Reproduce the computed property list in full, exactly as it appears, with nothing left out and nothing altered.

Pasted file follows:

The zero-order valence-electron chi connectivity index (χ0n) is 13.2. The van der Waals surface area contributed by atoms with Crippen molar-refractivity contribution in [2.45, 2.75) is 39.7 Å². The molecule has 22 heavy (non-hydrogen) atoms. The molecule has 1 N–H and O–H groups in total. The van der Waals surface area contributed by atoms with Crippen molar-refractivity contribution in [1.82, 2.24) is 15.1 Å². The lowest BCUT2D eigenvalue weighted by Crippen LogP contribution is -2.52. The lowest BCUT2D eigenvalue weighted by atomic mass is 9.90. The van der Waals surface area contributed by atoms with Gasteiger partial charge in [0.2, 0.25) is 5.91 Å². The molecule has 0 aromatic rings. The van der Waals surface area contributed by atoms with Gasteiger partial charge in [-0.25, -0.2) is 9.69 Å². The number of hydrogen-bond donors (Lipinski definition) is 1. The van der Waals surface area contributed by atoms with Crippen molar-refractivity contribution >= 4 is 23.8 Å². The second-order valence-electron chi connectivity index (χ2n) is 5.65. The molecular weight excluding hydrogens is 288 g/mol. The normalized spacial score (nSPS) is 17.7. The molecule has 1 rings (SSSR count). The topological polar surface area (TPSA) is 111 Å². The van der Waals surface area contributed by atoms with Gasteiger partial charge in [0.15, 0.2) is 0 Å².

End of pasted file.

The zero-order valence-electron chi connectivity index (χ0n) is 13.2. The van der Waals surface area contributed by atoms with Crippen molar-refractivity contribution in [2.45, 2.75) is 39.7 Å². The molecule has 22 heavy (non-hydrogen) atoms. The molecule has 1 N–H and O–H groups in total. The van der Waals surface area contributed by atoms with Crippen molar-refractivity contribution in [1.82, 2.24) is 15.1 Å². The lowest BCUT2D eigenvalue weighted by Crippen LogP contribution is -2.52. The lowest BCUT2D eigenvalue weighted by atomic mass is 9.90. The van der Waals surface area contributed by atoms with Gasteiger partial charge in [0.2, 0.25) is 5.91 Å². The molecule has 0 aromatic rings. The van der Waals surface area contributed by atoms with Gasteiger partial charge in [-0.25, -0.2) is 9.69 Å². The number of hydrogen-bond donors (Lipinski definition) is 1. The van der Waals surface area contributed by atoms with Crippen molar-refractivity contribution >= 4 is 23.8 Å². The second-order valence-electron chi connectivity index (χ2n) is 5.65. The molecular weight excluding hydrogens is 288 g/mol. The normalized spacial score (nSPS) is 17.7. The molecule has 1 rings (SSSR count). The topological polar surface area (TPSA) is 111 Å². The van der Waals surface area contributed by atoms with Gasteiger partial charge in [0.15, 0.2) is 0 Å².